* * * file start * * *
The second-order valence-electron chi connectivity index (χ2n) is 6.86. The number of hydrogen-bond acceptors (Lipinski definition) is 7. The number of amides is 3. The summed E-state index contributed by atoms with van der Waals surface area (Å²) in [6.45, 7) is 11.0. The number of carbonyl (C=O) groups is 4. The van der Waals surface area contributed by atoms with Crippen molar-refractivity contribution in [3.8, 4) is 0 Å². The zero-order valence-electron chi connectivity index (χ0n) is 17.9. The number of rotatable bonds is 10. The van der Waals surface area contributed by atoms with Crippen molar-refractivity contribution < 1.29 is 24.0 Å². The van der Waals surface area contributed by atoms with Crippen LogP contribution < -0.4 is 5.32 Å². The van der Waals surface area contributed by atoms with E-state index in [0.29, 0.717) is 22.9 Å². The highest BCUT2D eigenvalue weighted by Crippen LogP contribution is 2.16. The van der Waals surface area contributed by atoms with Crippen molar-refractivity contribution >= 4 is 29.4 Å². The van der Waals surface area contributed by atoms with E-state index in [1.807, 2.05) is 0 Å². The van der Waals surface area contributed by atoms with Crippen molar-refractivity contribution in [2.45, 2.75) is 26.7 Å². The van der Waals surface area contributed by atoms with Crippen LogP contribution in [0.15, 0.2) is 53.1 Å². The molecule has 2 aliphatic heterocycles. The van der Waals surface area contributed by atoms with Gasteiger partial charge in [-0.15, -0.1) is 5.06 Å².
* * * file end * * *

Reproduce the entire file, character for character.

The second-order valence-electron chi connectivity index (χ2n) is 6.86. The number of hydrogen-bond acceptors (Lipinski definition) is 7. The number of amides is 3. The summed E-state index contributed by atoms with van der Waals surface area (Å²) in [6.45, 7) is 11.0. The number of carbonyl (C=O) groups is 4. The van der Waals surface area contributed by atoms with Crippen molar-refractivity contribution in [3.8, 4) is 0 Å². The zero-order valence-electron chi connectivity index (χ0n) is 17.9. The number of rotatable bonds is 10. The van der Waals surface area contributed by atoms with Crippen molar-refractivity contribution < 1.29 is 24.0 Å². The van der Waals surface area contributed by atoms with Crippen LogP contribution < -0.4 is 5.32 Å². The van der Waals surface area contributed by atoms with E-state index in [0.29, 0.717) is 22.9 Å². The highest BCUT2D eigenvalue weighted by Crippen LogP contribution is 2.16. The van der Waals surface area contributed by atoms with Crippen molar-refractivity contribution >= 4 is 29.4 Å². The van der Waals surface area contributed by atoms with E-state index in [1.807, 2.05) is 0 Å². The van der Waals surface area contributed by atoms with Crippen molar-refractivity contribution in [2.45, 2.75) is 26.7 Å². The van der Waals surface area contributed by atoms with Crippen LogP contribution in [0.15, 0.2) is 53.1 Å². The molecule has 2 aliphatic heterocycles. The van der Waals surface area contributed by atoms with Gasteiger partial charge in [-0.15, -0.1) is 5.06 Å².